Here's a simplified visual hierarchy depicting how typography, typefaces, and fonts correlate. I have also created a concrete example using the Roboto typeface.

The Anatomy of a Character

First, a character is just a symbol representing a lower case or uppercase letter, number, punctuation mark, or other symbol such as the $ and %. Characters are semantical, they have meaning and are not arbitrary. A glyph is a more generalized term and just means the overall shape and design of a symbol.

Here's a visual representation of their relationships:

Characters can be further broken down into specific parts. For example there are parts of a character that are called a leg, arm, ear, shoulder, tail, spine... no we are not talking about a monkey, but let's continue... x-height, cap height, stroke, ascender, descender, swash, bar, serif... let's take a quick breath... terminal, bowl, counter, spur, stem, link, and loop[1]. I have likely missed some, but as you can see it's quite elaborate.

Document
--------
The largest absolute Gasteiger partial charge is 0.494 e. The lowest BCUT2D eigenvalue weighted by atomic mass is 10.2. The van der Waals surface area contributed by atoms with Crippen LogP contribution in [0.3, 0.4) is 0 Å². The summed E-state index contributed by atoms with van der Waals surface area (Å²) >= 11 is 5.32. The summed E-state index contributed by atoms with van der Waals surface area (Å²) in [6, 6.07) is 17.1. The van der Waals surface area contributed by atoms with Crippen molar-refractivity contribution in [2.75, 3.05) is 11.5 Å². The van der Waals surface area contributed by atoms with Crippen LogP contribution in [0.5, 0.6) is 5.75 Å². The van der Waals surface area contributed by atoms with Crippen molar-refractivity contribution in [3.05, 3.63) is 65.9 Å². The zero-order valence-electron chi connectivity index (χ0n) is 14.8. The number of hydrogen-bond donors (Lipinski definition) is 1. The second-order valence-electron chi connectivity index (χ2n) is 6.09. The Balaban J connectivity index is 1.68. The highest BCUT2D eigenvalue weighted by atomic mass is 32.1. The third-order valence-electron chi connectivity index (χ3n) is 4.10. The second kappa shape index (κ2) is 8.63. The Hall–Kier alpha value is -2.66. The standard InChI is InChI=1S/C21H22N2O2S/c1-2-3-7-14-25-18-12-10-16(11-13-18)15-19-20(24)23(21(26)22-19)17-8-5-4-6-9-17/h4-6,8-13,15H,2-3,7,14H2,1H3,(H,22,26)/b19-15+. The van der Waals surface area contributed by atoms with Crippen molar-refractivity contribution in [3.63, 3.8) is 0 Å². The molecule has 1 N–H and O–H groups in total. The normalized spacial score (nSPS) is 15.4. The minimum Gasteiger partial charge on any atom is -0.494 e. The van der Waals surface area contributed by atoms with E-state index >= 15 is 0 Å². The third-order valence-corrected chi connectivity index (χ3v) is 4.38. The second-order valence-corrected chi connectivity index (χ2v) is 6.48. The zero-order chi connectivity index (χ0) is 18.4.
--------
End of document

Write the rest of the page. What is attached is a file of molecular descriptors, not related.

Categorizing Fonts

Fonts can also be categorized into different buckets based on their characteristics. Some common categories include sans-serif, serif, script, display, and monospace. The way I think of them are like genres for fonts. For example, Helvetica and Arial are considered sans-serif (sans means without) fonts, the serif refers to the strokes, which I typically call them the little tails in the characters. Times New Roman is a serif font since it has a bunch of little tails.

Let's take a closer look of some of the main typeface categories. First, notice how a sans-serif doesn't not have the little tails and it's blockier with straighter edges.


Now notice how the following does have little tails (serifs) towards the end of the characters, hence why it's considered a serif typeface.


Monospace For Coding